3. IMHO on average people who buy iPhone have more money in their pockets than those who buy Android.

    Agree with Sergey WRT to iPad sales, most likely device itself is more optimized for your apps.

    It will be interesting to see how your apps sales will scale when Android 3.0 tablets start shipping.

    Thanks a lot for sharing this and I’m looking forward to see updates in a year. I wonder what Android adoption rate will do to your sales.

  4. Alwin,
    would you mind if I translate this post to Russian and publish translation (with your graphics) on ?

    I will add links to this post and add your name as the original post author name.

    (sorry, didn’t find your e-mail)

  5. Interesting post. I’ve heard that Apple’s store accepts payment in more places than Google’s does, which might be a factor at this stage.

    I think it does also underline the need for consolidation, with developers writing software once to sell through multiple different scores. The fragmentation in markets is less of a problem than the fragmentation in app technologies.

  6. Great post and very useful information, thanks for sharing this.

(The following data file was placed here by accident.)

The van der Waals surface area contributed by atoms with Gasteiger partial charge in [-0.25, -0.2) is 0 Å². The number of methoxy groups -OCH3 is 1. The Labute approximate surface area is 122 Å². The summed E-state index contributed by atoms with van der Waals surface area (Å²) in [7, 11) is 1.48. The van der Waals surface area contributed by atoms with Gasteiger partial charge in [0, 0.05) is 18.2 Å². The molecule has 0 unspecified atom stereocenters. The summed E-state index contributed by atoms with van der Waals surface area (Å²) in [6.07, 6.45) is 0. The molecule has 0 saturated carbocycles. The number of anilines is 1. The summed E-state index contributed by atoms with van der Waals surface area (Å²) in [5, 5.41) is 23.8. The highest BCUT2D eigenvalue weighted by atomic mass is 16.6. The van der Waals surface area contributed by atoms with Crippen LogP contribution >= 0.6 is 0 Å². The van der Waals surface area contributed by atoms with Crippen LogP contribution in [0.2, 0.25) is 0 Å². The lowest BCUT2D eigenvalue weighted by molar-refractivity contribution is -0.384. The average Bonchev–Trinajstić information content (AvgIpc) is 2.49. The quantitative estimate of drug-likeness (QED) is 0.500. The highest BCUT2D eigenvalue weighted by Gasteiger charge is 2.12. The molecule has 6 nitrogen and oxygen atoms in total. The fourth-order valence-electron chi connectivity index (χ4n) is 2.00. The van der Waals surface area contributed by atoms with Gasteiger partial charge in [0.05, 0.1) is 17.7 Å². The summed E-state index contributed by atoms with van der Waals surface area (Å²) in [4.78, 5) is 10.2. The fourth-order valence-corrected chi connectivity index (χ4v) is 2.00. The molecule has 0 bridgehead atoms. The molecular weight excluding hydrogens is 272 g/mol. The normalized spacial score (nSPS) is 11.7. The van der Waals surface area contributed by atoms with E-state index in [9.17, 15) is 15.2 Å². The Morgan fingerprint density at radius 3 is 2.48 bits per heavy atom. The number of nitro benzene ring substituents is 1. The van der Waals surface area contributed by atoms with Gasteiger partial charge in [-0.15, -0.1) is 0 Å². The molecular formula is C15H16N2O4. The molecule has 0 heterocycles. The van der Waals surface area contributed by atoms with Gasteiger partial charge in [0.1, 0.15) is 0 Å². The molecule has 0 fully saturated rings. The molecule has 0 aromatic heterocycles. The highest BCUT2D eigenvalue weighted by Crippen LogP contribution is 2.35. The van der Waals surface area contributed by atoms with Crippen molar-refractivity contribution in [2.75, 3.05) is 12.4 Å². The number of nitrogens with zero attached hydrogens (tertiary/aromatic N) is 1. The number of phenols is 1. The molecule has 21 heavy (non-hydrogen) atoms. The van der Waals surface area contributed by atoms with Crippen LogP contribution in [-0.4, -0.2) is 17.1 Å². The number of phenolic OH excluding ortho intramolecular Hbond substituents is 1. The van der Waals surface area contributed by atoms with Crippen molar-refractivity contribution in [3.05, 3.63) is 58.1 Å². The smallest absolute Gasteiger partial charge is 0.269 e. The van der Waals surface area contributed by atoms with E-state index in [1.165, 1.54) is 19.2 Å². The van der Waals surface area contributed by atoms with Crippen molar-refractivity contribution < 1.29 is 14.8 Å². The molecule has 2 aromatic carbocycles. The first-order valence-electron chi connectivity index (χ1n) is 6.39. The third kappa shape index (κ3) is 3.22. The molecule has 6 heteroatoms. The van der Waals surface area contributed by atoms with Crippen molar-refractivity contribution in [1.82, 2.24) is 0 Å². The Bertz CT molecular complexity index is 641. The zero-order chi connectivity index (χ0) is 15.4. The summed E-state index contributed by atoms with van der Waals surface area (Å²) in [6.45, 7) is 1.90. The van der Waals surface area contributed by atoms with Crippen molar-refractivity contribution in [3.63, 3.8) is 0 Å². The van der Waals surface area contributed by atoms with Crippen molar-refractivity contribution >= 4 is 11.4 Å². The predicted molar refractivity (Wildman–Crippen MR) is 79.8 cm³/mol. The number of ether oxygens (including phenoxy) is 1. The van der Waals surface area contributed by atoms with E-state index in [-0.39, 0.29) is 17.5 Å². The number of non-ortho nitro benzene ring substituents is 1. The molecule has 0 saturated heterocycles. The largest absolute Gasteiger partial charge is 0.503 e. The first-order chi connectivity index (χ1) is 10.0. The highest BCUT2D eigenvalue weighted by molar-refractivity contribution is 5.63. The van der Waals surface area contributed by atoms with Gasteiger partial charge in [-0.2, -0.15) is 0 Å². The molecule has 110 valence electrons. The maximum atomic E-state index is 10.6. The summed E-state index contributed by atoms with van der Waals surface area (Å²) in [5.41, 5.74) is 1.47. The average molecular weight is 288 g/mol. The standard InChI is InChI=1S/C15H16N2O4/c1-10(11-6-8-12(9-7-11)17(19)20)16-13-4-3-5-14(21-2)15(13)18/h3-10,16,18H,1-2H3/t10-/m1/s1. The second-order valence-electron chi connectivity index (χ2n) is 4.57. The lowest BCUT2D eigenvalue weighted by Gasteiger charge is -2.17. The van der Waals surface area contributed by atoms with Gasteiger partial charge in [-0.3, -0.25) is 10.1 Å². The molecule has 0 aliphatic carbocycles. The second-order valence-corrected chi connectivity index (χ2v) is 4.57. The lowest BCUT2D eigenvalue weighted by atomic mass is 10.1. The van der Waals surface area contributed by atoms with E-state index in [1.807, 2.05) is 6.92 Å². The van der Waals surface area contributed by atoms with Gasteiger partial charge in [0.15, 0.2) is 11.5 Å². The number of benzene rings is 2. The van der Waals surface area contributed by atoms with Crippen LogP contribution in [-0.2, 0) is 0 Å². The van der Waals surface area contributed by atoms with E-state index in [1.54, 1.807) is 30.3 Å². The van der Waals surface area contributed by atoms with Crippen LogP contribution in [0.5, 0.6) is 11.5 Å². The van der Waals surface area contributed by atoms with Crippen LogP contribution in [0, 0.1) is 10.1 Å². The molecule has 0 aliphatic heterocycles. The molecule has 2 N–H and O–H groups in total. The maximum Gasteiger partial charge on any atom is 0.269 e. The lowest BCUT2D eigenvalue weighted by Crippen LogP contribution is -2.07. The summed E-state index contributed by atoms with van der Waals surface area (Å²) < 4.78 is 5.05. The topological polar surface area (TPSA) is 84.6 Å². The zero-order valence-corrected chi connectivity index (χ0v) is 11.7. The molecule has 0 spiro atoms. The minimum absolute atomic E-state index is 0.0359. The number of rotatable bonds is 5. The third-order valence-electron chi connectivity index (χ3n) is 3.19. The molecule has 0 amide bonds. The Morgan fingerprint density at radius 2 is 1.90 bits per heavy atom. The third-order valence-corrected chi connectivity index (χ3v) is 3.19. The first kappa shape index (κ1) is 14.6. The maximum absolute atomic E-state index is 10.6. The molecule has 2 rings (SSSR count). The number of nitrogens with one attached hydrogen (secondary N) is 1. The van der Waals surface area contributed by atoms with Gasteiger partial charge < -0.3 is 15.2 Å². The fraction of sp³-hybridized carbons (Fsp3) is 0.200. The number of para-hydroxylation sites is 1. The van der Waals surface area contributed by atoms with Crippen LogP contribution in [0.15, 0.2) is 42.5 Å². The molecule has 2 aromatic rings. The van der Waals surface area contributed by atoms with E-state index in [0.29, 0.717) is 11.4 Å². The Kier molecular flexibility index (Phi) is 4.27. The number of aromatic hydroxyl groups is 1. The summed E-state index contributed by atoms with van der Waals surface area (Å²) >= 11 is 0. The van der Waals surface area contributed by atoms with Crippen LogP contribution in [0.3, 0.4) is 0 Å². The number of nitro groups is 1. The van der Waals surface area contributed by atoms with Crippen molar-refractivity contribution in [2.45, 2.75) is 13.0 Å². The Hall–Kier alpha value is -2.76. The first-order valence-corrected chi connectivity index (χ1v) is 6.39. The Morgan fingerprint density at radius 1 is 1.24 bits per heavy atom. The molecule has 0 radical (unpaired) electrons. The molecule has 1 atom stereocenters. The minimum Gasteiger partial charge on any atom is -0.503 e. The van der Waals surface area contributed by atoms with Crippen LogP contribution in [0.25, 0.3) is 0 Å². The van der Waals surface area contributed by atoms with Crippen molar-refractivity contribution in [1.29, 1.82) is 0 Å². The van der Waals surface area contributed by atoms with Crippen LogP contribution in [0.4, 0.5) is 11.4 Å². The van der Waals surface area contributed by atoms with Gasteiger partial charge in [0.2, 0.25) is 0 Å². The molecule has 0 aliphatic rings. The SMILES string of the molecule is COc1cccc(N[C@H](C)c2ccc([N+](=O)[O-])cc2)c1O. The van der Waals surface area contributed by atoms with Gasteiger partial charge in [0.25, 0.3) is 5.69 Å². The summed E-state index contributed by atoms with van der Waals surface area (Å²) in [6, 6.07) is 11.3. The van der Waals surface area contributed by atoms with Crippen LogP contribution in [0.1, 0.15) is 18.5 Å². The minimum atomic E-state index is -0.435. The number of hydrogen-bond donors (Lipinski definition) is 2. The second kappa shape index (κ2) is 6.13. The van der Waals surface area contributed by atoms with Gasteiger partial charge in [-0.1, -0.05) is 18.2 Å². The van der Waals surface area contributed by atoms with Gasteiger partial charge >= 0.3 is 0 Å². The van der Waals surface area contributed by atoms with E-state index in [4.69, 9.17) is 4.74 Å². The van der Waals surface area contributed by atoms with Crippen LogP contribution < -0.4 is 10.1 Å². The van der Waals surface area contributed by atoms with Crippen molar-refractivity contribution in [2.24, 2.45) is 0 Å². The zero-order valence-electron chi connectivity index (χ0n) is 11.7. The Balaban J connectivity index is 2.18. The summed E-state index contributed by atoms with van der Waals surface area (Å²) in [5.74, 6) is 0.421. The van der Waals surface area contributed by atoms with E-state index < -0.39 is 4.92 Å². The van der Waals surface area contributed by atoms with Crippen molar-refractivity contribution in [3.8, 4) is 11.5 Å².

We’re right on that point where we need to decide on another platform for our application and HTML5 web app to cover several or cross platform development (titanium ??) are options we are considering.


  7. Good article, I think one of the points you are trying to make about Android is that a lot of people have it without really being aware of it…as in they saw a phone they liked and it just happened to be running Android. App developers have to take this into account as the proportion of owners regularly downloading apps will be smaller than those running iOS.

    It’s worth considering though, that a lot of iPhone apps are born out of limitations within the browser…as Android doesn’t have as many limitations with internet browsing, a lot of the apps would not be necessary on Android phones running recent versions of the OS.

    • Limitations with the browser?
      How would that be related? I mean which percentage of iPhone apps are browsers? Must be very very low…

      BTW: I’d take the Safari browser over the Android browser any day… Just got me a Galaxy Tab and I hate the slow renderer, slow scrolling and slow zooming… It’s terrible.
      IMO getting the basics right is far more important than adding bells and whistles…